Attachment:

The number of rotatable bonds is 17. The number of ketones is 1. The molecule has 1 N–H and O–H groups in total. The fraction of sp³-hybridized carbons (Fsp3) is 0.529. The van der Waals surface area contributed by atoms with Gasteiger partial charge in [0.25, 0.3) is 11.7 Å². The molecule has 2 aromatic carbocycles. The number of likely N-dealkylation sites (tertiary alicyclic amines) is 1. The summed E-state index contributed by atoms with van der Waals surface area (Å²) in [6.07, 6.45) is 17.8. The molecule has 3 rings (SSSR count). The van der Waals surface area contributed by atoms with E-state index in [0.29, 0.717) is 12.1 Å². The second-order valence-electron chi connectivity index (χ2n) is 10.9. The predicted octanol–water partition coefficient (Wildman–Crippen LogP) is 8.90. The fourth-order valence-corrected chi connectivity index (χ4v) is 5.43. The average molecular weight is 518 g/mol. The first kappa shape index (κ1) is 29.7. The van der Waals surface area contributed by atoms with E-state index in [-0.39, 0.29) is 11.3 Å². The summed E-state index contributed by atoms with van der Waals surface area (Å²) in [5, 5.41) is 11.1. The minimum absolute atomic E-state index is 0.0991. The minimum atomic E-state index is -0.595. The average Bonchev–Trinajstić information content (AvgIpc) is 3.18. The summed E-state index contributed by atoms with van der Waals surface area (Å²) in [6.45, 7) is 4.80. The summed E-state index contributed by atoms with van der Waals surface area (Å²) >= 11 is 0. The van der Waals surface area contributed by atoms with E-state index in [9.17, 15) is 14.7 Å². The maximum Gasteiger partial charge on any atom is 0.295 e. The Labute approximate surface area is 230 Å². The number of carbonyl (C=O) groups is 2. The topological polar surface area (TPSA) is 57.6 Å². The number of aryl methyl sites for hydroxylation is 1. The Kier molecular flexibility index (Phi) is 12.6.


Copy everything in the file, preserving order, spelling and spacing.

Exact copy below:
The number of rotatable bonds is 17. The number of ketones is 1. The molecule has 1 N–H and O–H groups in total. The fraction of sp³-hybridized carbons (Fsp3) is 0.529. The van der Waals surface area contributed by atoms with Gasteiger partial charge in [0.25, 0.3) is 11.7 Å². The molecule has 2 aromatic carbocycles. The number of likely N-dealkylation sites (tertiary alicyclic amines) is 1. The summed E-state index contributed by atoms with van der Waals surface area (Å²) in [6.07, 6.45) is 17.8. The molecule has 3 rings (SSSR count). The van der Waals surface area contributed by atoms with E-state index in [0.29, 0.717) is 12.1 Å². The second-order valence-electron chi connectivity index (χ2n) is 10.9. The predicted octanol–water partition coefficient (Wildman–Crippen LogP) is 8.90. The fourth-order valence-corrected chi connectivity index (χ4v) is 5.43. The average molecular weight is 518 g/mol. The first kappa shape index (κ1) is 29.7. The van der Waals surface area contributed by atoms with E-state index in [-0.39, 0.29) is 11.3 Å². The summed E-state index contributed by atoms with van der Waals surface area (Å²) in [5, 5.41) is 11.1. The minimum absolute atomic E-state index is 0.0991. The minimum atomic E-state index is -0.595. The average Bonchev–Trinajstić information content (AvgIpc) is 3.18. The summed E-state index contributed by atoms with van der Waals surface area (Å²) in [6.45, 7) is 4.80. The summed E-state index contributed by atoms with van der Waals surface area (Å²) >= 11 is 0. The van der Waals surface area contributed by atoms with E-state index in [9.17, 15) is 14.7 Å². The maximum Gasteiger partial charge on any atom is 0.295 e. The Labute approximate surface area is 230 Å². The number of carbonyl (C=O) groups is 2. The topological polar surface area (TPSA) is 57.6 Å². The number of aryl methyl sites for hydroxylation is 1. The Kier molecular flexibility index (Phi) is 12.6.